“We can’t decide whether the big players are bullying us, but we can do our best to improve ourselves in order not to be bullied”

On Friday, He Jian, Founder & CEO of Ezbuy, posted (on WeChat) an open letter to Jack Ma, founder of Alibaba Group.

In the post, titled “An open letter to Jack Ma: you are such a bully, we should not allow such tactic”, He used more than 3000 words to describe the hardship he and his team endured in their startup journey, their sense of helplessness while facing ‘a big bully’, and protest against Alibaba’s destructive competition tactics.

The letter aimed at Alibaba’s closure of Ezbuy’s Taobao buyer accounts and steps to limit Taobao sellers from trading with Ezbuy.

He Jian posted the open letter on Wechat

As entrepreneurs ourselves, we feel him. Seeing the company you built being destroyed by someone else, and not being able to do anything about it, anyone has the right to be angry.

However, business is a business. As aggressive as Alibaba is, the root cause of Ezbuy’s problems is not with Alibaba. Also, the very success of Ezbuy was largely thanks to Alibaba’s Taobao platform.

Coincidentally, not long before He’s open letter, we posted an article on the Low Down, precisely describing the failure to make improvements, especially in product and tech, that led Ezbuy into today’s conundrum.

A few weeks earlier, seeing the moves of Alibaba and its subsidiary Lazada, we published two pieces of analysis on the Low Down. Both pointed out that Ezbuy needed to face a new reality and quickly adjust its strategy before it is too late.

Alas, as much as we are experienced in Southeast Asia’s e-commerce sector, we are just observers in the Ezbuy saga, and could not force anything upon Ezbuy management.

In fact, after the publication of the first article, Ezbuy management reached out to us, asking us to take it down because ‘it was defamatory’.

Well, we all know that good medicine always tastes bitter. We expected that in the interest of Lazada, Taobao will hit Ezbuy sooner or later, but we did not expect it to be so soon – only two months after our first article.

Also, it seems public relations has always been a weak link for Ezbuy. When thousands of customers complained about not receiving the goods, Ezbuy refused to answer a media query, nor did it issue any statement to address customer concerns.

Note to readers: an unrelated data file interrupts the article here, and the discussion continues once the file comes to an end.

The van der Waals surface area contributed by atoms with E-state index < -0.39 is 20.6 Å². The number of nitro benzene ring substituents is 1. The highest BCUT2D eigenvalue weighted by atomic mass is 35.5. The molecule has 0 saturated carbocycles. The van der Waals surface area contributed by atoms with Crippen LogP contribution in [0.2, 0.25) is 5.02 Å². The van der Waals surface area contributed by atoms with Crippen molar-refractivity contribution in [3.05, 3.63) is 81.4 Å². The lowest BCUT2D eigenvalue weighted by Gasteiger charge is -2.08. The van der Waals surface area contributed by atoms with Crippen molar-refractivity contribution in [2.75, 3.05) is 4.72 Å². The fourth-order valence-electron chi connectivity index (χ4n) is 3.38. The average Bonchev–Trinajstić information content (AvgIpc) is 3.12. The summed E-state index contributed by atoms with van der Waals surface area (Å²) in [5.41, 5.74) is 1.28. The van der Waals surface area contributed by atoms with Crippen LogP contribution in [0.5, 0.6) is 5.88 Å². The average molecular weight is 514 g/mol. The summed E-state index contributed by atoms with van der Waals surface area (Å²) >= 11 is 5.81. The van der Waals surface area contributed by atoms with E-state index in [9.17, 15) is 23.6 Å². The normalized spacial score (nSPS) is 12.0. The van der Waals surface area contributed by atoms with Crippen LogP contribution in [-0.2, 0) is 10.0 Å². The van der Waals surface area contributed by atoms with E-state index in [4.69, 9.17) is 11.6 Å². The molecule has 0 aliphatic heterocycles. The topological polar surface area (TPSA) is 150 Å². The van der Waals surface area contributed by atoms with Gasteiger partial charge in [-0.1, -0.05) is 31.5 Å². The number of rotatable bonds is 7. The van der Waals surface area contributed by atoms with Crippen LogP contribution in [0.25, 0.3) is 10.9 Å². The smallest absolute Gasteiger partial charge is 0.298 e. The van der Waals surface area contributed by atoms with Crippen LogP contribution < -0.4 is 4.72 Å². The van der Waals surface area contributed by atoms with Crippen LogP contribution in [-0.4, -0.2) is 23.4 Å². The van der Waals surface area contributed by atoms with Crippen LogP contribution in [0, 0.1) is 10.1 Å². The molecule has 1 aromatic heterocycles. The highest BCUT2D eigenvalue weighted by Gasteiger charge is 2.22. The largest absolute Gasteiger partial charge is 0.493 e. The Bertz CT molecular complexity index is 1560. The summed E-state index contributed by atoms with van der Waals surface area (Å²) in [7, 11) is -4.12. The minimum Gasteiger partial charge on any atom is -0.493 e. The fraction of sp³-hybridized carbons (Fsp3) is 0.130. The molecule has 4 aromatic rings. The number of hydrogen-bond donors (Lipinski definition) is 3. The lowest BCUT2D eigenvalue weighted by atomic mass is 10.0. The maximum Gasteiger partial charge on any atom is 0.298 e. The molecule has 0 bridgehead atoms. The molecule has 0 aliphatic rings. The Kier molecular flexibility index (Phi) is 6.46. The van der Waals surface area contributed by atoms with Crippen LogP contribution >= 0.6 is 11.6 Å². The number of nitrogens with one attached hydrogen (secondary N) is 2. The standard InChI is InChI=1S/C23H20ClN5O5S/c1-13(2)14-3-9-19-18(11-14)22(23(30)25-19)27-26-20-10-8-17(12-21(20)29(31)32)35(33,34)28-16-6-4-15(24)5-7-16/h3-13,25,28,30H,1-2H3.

The same happened (ironically same time) last year when IT problems caused Ezbuy to delay millions of orders. The management just refused to use any public communications channel.

Only until 8 Dec, they issued a PR statement. The statement, which was full of grammatical mistakes, was as bitter about Taobao as He’s open letter was. However, it did not say anything meaningful about customers’ concerns – to get their orders delivered.

A meaningless PR statement

Coming back to the open letter, we failed to understand what is the purpose of this: gaining sympathy from the public to give pressure to Alibaba? Revealing the hardship to the public before throwing in the towel? Or a clean cut from Alibaba in order to strategically align with someone else (say JD.com or Amazon)?

One thing certain is that the article failed to point out the current landscape of e-commerce in Southeast Asia. Whoever understanding this landscape would know why Alibaba is coming down hard on Ezbuy.

To put it simply, Ezbuy is not a downstream distributor of Alibaba (i.e. part of the ecosystem). To the contrary, it is a direct competitor of Lazada, which is 83% owned by Alibaba.

We do not know whether the management failed to understand this reality, or they were too confident (and arrogant) about their past success.

It has been seven years since the company was founded – they have had plenty of time and opportunities to solidify their market position and reduce reliance on Taobao. But they did not do it. It is a big shame that we have described a few times in our previous articles.

We do not want to give a further blow to Ezbuy; instead, we would like to remind all founders, those of Ezbuy included, to be very careful about the path you choose.

That is what we call strategy.

This article originally appeared in Momentum Works’ Chinese blog and translated into English.

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